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Coyote and badger in prairie dog town

Maxwell National Wildlife Refuge is 3,699 acres of rolling short-grass prairie, wetlands, woodlots, and agricultural fields at an elevation of 6,000 feet.

  • Prairie

    Prairie dog pups-Cynomys ludovicianus/Bennette Jenkins

    The refuge's 2,200 acres of grasslands are dominated by buffalo grass, blue grama, western wheatgrass, alkali sacaton, and galleta with about 10 percent of the short-grass prairie composed of forbs and shrubs.  Some common forbs include globemallow, curly cup gumweed, and coneflower. Common shrubs found scattered in the grasslands are rubber rabbitbush, fourwing saltbush, and soapweed yucca. This habitat supports spring and fall grassland dependent bird species like the grasshopper sparrow.  The grasslands include 145 acres that support three black-tailed prairie dog colonies.

  • Wetlands

    American white pelican-Pelecanus erythrorhynchos/Bennette Jenkins

    The 700 acres of wetland habitat on the refuge includes three lakes which are supplemented during the wet years by two natural playa lakes. Lakes 12, 13, and 14 store water and are managed by the Vermejo Conservancy District for irrigation to local farmers, ranchers and the refuge.  Open water serves as loafing areas for waterfowl, year round habitat for marsh birds, and habitat for shorebirds on the seasonally flooded mudflats.  Shorelines have beneficial vegetation such as smartweed and bulrush that provides ideal nesting cover and substrate for invertebrates, which waterfowl and shorebirds will feed on.  Many species depend upon the refuge's wetland habitat for part or all of their life cycle.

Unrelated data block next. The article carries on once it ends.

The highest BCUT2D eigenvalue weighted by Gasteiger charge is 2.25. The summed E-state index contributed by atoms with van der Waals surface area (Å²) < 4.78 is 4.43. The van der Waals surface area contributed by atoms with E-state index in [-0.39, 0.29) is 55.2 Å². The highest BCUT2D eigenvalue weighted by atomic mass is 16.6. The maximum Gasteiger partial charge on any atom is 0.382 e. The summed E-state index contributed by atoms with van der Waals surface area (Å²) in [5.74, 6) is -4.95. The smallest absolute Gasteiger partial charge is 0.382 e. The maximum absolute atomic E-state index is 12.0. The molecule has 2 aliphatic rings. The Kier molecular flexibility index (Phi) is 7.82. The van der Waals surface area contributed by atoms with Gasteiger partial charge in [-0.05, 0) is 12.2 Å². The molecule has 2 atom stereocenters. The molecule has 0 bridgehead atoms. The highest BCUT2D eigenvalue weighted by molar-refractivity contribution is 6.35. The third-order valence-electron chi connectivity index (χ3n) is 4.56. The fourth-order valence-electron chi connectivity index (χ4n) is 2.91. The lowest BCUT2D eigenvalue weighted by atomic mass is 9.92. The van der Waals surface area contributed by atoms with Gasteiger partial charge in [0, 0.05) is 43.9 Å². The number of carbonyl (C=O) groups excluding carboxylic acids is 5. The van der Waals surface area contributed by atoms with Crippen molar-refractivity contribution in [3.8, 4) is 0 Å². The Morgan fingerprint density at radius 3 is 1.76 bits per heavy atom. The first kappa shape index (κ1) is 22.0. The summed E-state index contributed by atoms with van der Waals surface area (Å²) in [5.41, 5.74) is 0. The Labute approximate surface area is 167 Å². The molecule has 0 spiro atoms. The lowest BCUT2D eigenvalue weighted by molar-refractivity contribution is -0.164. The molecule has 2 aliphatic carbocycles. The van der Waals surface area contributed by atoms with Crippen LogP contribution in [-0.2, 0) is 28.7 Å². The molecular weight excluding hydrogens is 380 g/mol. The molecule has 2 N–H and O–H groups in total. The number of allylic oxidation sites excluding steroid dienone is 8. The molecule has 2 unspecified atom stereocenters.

• Croplands

    Wheat field/Aaron Mize

    Approximately 250 acres of the available crop fields are in production each year depending on the availability of water. Winter wheat and triticale, as well oats and barley, are planted for wintering and migrating waterfowl and cranes.

  • Woodlots

    Wild tom turkeys-Meleagris gallopavo/Bennette Jenkins

    Woodlots on the refuge are primarily plains cottonwood, Siberian elm, white poplar, and New Mexico locust.  The woodlots are actually remnants of old homesteads that today provide unique foraging and nesting habitat for raptors, migrant songbirds, and other obligate species.  Look for Swainson’s hawks, red-tailed hawks, great horned owls, ravens, mourning doves, wild turkey, warblers, and orioles. The woodlots also provide cover for resident mule deer and white-tailed deer and occasional visitors such as mountain lion and black bear.

Page Photo Credits — Coyote and badger in black-tailed prairie dog town/Bennette Jenkins, Prairie dog pups/Bennette Jenkins, American white pelican/Bennette Jenkins, Wheat field/Aaron Mize, Wild tom turkey/Bennette Jenkins, Grasshopper sparrow / © Robert Shantz, All photos courtesy of USFWS unless otherwise noted.
Last Updated: Jul 22, 2012
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